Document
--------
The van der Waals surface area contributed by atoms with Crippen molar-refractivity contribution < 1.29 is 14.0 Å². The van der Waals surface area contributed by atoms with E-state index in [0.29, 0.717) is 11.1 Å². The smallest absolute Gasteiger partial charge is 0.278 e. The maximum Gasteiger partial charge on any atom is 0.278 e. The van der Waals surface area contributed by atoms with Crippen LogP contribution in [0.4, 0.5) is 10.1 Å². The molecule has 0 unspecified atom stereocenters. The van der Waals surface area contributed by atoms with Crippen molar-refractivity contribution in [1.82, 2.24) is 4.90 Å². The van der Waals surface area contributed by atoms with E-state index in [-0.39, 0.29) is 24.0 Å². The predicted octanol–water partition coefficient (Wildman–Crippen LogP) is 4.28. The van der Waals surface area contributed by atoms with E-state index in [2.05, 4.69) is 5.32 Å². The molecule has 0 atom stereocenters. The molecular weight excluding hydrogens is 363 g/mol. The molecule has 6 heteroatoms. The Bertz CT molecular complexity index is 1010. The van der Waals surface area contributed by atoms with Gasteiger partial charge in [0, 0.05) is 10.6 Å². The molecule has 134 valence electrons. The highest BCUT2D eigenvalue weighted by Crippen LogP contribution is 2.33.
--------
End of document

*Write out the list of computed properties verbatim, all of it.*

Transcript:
The van der Waals surface area contributed by atoms with Crippen molar-refractivity contribution < 1.29 is 14.0 Å². The van der Waals surface area contributed by atoms with E-state index in [0.29, 0.717) is 11.1 Å². The smallest absolute Gasteiger partial charge is 0.278 e. The maximum Gasteiger partial charge on any atom is 0.278 e. The van der Waals surface area contributed by atoms with Crippen LogP contribution in [0.4, 0.5) is 10.1 Å². The molecule has 0 unspecified atom stereocenters. The van der Waals surface area contributed by atoms with Crippen molar-refractivity contribution in [1.82, 2.24) is 4.90 Å². The van der Waals surface area contributed by atoms with E-state index in [-0.39, 0.29) is 24.0 Å². The predicted octanol–water partition coefficient (Wildman–Crippen LogP) is 4.28. The van der Waals surface area contributed by atoms with E-state index in [2.05, 4.69) is 5.32 Å². The molecule has 0 atom stereocenters. The molecular weight excluding hydrogens is 363 g/mol. The molecule has 6 heteroatoms. The Bertz CT molecular complexity index is 1010. The van der Waals surface area contributed by atoms with Gasteiger partial charge in [0, 0.05) is 10.6 Å². The molecule has 134 valence electrons. The highest BCUT2D eigenvalue weighted by Crippen LogP contribution is 2.33.